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Tropical Cyclone Monica
This page contains archived content and is no longer being updated. At the time of publication, it represented the best available science. However, more recent observations and studies may have rendered some content obsolete.
Tropical Cyclone Monica formed off the northeastern coast of Australia on April 17, 2006. This is the same general area where Cyclone Larry formed a month earlier. Larry caused devastation to Queenland’s coastal communities and destroyed a large fraction of the banana trees in the region. Cyclone Monica was not predicted to be anywhere near as destructive as Larry, and according to the Australian Bureau of Meteorology, Monica was expected to cross Cape York in northern Queensland well away from most settled areas, limiting the damage it was predicted to cause.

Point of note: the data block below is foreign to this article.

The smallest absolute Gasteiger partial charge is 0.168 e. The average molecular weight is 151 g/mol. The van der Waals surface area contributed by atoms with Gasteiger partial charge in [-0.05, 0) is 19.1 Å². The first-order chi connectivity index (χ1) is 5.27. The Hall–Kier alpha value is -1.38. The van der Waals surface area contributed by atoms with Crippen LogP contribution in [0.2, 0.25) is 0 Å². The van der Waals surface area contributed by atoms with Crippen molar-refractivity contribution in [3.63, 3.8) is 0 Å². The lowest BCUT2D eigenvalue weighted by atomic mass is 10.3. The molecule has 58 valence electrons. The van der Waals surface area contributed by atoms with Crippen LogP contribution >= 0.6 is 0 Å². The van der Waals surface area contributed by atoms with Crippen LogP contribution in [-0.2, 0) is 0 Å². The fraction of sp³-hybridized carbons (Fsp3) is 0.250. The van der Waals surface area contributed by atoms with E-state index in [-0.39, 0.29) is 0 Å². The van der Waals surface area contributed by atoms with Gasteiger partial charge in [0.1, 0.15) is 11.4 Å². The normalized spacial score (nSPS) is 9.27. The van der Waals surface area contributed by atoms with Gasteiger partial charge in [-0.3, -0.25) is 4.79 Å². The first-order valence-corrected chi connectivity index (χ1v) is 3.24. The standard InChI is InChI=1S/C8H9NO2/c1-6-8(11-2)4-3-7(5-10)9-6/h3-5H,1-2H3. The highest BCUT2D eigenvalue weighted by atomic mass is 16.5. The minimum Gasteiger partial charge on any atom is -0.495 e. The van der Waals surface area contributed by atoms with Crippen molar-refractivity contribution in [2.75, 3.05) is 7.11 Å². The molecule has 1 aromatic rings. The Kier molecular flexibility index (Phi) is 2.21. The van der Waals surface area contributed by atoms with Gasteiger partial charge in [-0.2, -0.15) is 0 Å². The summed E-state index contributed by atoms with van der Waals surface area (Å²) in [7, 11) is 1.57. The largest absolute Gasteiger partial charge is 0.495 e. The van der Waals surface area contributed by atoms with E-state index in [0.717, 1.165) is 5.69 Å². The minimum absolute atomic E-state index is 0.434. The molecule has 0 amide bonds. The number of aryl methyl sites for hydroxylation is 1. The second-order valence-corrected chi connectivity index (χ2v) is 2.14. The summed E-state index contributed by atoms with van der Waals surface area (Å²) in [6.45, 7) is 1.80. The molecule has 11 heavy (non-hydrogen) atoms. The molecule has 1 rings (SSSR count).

This photo-like image was acquired by the Moderate Resolution Imaging Spectroradiometer (MODIS) on the Terra satellite on April 18, 2006, at 10:35 a.m. local time (00:35 UTC). Cyclone Monica at this time had a basic spiral form, but lacked the well-developed eye and tight-wound shape of a powerful storm. Sustained, peak winds in the storm system were roughly 100 kilometers per hour (65 miles per hour) around the time the image was captured.